When we try to figure out what the jobs, pains and gains of our future customers are, it is tempting to do all the research from scratch.
But maybe you don’t have to. Maybe there are forums where you can get a pretty good feeling, before you spend a lot of time doing surveys, interviews and observe the behaviour of your customers.
One place to look is in competing products. Especially the ones that seem to do rather well.
Get your hands on them, try them out and reverse engineer the problem statements that lies behind the form and feature(s) of the product.
What is the core feature of the product? Does it cater to a specific target audience? Which? And why? And what is the core assumption behind how it’s done?
If you spend a bit of time reverse engineering the competition for jobs, pains and gains, you will probably get a pretty good idea about what the real jobs are that determines whether a customer buys and uses said product or not.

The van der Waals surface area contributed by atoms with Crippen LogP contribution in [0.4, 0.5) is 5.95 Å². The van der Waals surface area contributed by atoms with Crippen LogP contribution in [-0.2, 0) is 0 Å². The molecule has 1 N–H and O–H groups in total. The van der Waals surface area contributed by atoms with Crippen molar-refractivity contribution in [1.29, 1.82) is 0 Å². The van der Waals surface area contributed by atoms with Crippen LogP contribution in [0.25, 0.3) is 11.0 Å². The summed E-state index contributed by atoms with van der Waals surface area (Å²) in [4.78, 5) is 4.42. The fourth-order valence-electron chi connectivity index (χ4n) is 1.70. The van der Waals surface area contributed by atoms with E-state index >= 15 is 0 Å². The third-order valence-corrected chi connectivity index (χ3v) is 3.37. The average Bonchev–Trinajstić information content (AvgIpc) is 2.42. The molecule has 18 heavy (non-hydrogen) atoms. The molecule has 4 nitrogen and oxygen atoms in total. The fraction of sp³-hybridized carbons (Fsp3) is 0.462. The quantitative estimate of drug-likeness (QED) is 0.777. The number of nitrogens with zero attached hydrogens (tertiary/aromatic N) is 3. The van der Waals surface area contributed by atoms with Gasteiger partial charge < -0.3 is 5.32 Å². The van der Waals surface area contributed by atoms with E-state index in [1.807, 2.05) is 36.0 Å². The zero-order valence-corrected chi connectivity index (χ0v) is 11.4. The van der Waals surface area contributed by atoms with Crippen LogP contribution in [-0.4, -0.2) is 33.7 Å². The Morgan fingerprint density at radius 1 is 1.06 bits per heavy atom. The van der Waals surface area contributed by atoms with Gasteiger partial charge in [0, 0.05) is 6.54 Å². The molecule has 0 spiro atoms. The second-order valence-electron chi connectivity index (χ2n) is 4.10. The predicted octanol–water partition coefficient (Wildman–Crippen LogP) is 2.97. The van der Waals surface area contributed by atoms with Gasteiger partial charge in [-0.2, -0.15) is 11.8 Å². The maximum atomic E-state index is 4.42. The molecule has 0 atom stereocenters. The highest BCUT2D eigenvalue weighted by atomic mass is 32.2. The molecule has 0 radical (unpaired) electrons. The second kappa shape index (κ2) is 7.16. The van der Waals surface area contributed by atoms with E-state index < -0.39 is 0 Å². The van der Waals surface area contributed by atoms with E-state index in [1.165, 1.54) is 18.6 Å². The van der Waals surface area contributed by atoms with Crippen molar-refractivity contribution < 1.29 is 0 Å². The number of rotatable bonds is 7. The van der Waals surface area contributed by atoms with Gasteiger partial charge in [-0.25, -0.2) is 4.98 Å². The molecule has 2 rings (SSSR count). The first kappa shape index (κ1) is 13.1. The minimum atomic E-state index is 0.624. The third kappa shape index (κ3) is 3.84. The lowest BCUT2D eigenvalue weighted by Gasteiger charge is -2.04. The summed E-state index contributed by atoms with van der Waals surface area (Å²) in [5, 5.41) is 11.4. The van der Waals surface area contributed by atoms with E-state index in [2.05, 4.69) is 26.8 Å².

And then it becomes a question of your future product doing it better, cheaper or whatever. But preferably better since that will serve you well, when you start to focus on retention.
After all you shouldn’t make it as easy for another competitor to snatch away your customers from you, as it (perhaps) was for you, should you?
Another place where you can look for insights into the jobs, pains and gains of your future customers is social media. I know for a fact it can be a pure gold mine for insights into what needs, your product could serve.
The great thing about social media – and especially more niche oriented groups – is that people are unfiltered. They will be looking for advice and guidance, and the more they look for it, the bigger a felt need it is for them.
That is not to say that you should do everything, a community tells you to do. Of course you shouldn’t, and often the conversation ventures in a lot of different directions.
But if you take the time to look for signals – tone of voice, mentions of a specific problem again and again etc. – there is actually a ton of things, you can take away with you.
That should set you off to a good start before you start doing a lot of classic user and market research too.